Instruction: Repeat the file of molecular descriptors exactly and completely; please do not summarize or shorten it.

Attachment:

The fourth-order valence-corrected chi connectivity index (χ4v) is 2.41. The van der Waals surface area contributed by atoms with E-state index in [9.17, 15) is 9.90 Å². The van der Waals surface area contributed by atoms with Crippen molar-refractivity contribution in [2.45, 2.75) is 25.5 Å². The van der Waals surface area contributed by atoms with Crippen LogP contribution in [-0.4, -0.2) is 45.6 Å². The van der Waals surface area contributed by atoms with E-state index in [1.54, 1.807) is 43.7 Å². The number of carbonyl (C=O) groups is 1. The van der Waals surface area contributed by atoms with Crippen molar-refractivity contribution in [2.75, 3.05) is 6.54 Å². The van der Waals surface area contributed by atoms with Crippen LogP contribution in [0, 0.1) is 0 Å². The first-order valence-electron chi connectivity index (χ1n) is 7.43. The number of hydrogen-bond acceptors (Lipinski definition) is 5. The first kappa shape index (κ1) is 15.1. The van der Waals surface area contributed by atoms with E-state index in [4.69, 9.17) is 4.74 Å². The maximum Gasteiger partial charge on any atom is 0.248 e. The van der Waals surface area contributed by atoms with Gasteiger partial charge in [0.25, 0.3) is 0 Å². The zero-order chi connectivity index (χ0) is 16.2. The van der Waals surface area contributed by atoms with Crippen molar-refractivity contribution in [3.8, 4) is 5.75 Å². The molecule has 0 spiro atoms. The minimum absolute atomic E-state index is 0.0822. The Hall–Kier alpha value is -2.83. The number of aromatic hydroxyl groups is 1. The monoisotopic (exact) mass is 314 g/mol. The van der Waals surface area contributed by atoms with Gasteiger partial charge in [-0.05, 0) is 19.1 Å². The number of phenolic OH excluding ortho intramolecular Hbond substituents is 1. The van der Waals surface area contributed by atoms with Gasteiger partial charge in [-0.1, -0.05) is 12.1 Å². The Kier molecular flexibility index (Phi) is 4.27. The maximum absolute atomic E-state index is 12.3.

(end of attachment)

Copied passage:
The fourth-order valence-corrected chi connectivity index (χ4v) is 2.41. The van der Waals surface area contributed by atoms with E-state index in [9.17, 15) is 9.90 Å². The van der Waals surface area contributed by atoms with Crippen molar-refractivity contribution in [2.45, 2.75) is 25.5 Å². The van der Waals surface area contributed by atoms with Crippen LogP contribution in [-0.4, -0.2) is 45.6 Å². The van der Waals surface area contributed by atoms with E-state index in [1.54, 1.807) is 43.7 Å². The number of carbonyl (C=O) groups is 1. The van der Waals surface area contributed by atoms with Crippen molar-refractivity contribution in [2.75, 3.05) is 6.54 Å². The van der Waals surface area contributed by atoms with Crippen LogP contribution in [0, 0.1) is 0 Å². The first-order valence-electron chi connectivity index (χ1n) is 7.43. The number of hydrogen-bond acceptors (Lipinski definition) is 5. The first kappa shape index (κ1) is 15.1. The van der Waals surface area contributed by atoms with E-state index in [4.69, 9.17) is 4.74 Å². The maximum Gasteiger partial charge on any atom is 0.248 e. The van der Waals surface area contributed by atoms with Gasteiger partial charge in [0.25, 0.3) is 0 Å². The zero-order chi connectivity index (χ0) is 16.2. The van der Waals surface area contributed by atoms with Crippen molar-refractivity contribution in [3.8, 4) is 5.75 Å². The molecule has 0 spiro atoms. The minimum absolute atomic E-state index is 0.0822. The Hall–Kier alpha value is -2.83. The number of aromatic hydroxyl groups is 1. The monoisotopic (exact) mass is 314 g/mol. The van der Waals surface area contributed by atoms with Gasteiger partial charge in [-0.05, 0) is 19.1 Å². The number of phenolic OH excluding ortho intramolecular Hbond substituents is 1. The van der Waals surface area contributed by atoms with Gasteiger partial charge in [-0.1, -0.05) is 12.1 Å². The Kier molecular flexibility index (Phi) is 4.27. The maximum absolute atomic E-state index is 12.3.